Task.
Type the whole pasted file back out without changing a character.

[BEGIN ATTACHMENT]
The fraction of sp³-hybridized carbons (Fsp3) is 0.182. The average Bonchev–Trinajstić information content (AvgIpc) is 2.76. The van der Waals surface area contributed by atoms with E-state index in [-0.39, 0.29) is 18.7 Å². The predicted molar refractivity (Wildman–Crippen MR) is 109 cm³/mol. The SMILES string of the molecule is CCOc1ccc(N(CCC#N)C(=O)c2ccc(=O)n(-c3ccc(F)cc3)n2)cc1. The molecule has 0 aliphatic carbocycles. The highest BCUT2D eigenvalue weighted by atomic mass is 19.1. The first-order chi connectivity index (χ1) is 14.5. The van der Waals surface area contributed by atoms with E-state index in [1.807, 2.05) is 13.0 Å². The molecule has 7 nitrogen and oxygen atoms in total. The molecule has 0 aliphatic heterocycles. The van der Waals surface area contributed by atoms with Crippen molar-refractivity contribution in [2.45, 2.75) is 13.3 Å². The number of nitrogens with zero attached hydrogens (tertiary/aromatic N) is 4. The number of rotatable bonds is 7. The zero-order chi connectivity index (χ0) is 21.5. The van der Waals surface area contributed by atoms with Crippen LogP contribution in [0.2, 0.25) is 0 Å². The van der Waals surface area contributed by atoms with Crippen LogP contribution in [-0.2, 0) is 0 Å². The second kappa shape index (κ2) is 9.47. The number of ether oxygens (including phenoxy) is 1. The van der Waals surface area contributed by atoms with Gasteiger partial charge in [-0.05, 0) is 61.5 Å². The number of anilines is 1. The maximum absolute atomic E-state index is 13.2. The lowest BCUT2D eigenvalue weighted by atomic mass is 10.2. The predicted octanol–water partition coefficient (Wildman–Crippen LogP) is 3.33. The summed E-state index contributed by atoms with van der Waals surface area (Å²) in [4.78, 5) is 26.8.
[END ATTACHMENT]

The fraction of sp³-hybridized carbons (Fsp3) is 0.182. The average Bonchev–Trinajstić information content (AvgIpc) is 2.76. The van der Waals surface area contributed by atoms with E-state index in [-0.39, 0.29) is 18.7 Å². The predicted molar refractivity (Wildman–Crippen MR) is 109 cm³/mol. The SMILES string of the molecule is CCOc1ccc(N(CCC#N)C(=O)c2ccc(=O)n(-c3ccc(F)cc3)n2)cc1. The molecule has 0 aliphatic carbocycles. The highest BCUT2D eigenvalue weighted by atomic mass is 19.1. The first-order chi connectivity index (χ1) is 14.5. The van der Waals surface area contributed by atoms with E-state index in [1.807, 2.05) is 13.0 Å². The molecule has 7 nitrogen and oxygen atoms in total. The molecule has 0 aliphatic heterocycles. The van der Waals surface area contributed by atoms with Crippen molar-refractivity contribution in [2.45, 2.75) is 13.3 Å². The number of nitrogens with zero attached hydrogens (tertiary/aromatic N) is 4. The number of rotatable bonds is 7. The zero-order chi connectivity index (χ0) is 21.5. The van der Waals surface area contributed by atoms with Crippen LogP contribution in [0.2, 0.25) is 0 Å². The van der Waals surface area contributed by atoms with Crippen LogP contribution in [-0.2, 0) is 0 Å². The second kappa shape index (κ2) is 9.47. The number of ether oxygens (including phenoxy) is 1. The van der Waals surface area contributed by atoms with Gasteiger partial charge in [-0.05, 0) is 61.5 Å². The number of anilines is 1. The maximum absolute atomic E-state index is 13.2. The lowest BCUT2D eigenvalue weighted by atomic mass is 10.2. The predicted octanol–water partition coefficient (Wildman–Crippen LogP) is 3.33. The summed E-state index contributed by atoms with van der Waals surface area (Å²) in [4.78, 5) is 26.8.